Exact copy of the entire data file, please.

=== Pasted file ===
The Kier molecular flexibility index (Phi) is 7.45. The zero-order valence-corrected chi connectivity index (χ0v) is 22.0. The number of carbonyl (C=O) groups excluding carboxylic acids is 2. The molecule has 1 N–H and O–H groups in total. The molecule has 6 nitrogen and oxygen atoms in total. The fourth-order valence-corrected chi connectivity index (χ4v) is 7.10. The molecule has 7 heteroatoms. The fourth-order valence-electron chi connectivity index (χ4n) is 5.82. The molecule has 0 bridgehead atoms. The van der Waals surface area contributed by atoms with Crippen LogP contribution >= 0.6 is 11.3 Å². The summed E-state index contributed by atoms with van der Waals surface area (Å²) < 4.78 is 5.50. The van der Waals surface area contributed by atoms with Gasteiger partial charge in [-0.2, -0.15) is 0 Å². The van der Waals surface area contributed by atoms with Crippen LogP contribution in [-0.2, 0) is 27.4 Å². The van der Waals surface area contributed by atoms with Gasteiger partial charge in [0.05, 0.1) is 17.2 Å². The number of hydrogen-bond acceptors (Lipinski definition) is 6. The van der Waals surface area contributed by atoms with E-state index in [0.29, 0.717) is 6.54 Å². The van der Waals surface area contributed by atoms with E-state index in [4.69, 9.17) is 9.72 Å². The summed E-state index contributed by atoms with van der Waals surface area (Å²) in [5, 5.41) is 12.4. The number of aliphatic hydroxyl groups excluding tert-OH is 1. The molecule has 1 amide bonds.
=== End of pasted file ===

The Kier molecular flexibility index (Phi) is 7.45. The zero-order valence-corrected chi connectivity index (χ0v) is 22.0. The number of carbonyl (C=O) groups excluding carboxylic acids is 2. The molecule has 1 N–H and O–H groups in total. The molecule has 6 nitrogen and oxygen atoms in total. The fourth-order valence-corrected chi connectivity index (χ4v) is 7.10. The molecule has 7 heteroatoms. The fourth-order valence-electron chi connectivity index (χ4n) is 5.82. The molecule has 0 bridgehead atoms. The van der Waals surface area contributed by atoms with Crippen LogP contribution >= 0.6 is 11.3 Å². The summed E-state index contributed by atoms with van der Waals surface area (Å²) < 4.78 is 5.50. The van der Waals surface area contributed by atoms with Gasteiger partial charge in [-0.2, -0.15) is 0 Å². The van der Waals surface area contributed by atoms with Crippen LogP contribution in [-0.2, 0) is 27.4 Å². The van der Waals surface area contributed by atoms with Gasteiger partial charge in [0.05, 0.1) is 17.2 Å². The number of hydrogen-bond acceptors (Lipinski definition) is 6. The van der Waals surface area contributed by atoms with E-state index in [0.29, 0.717) is 6.54 Å². The van der Waals surface area contributed by atoms with E-state index in [4.69, 9.17) is 9.72 Å². The summed E-state index contributed by atoms with van der Waals surface area (Å²) in [5, 5.41) is 12.4. The number of aliphatic hydroxyl groups excluding tert-OH is 1. The molecule has 1 amide bonds.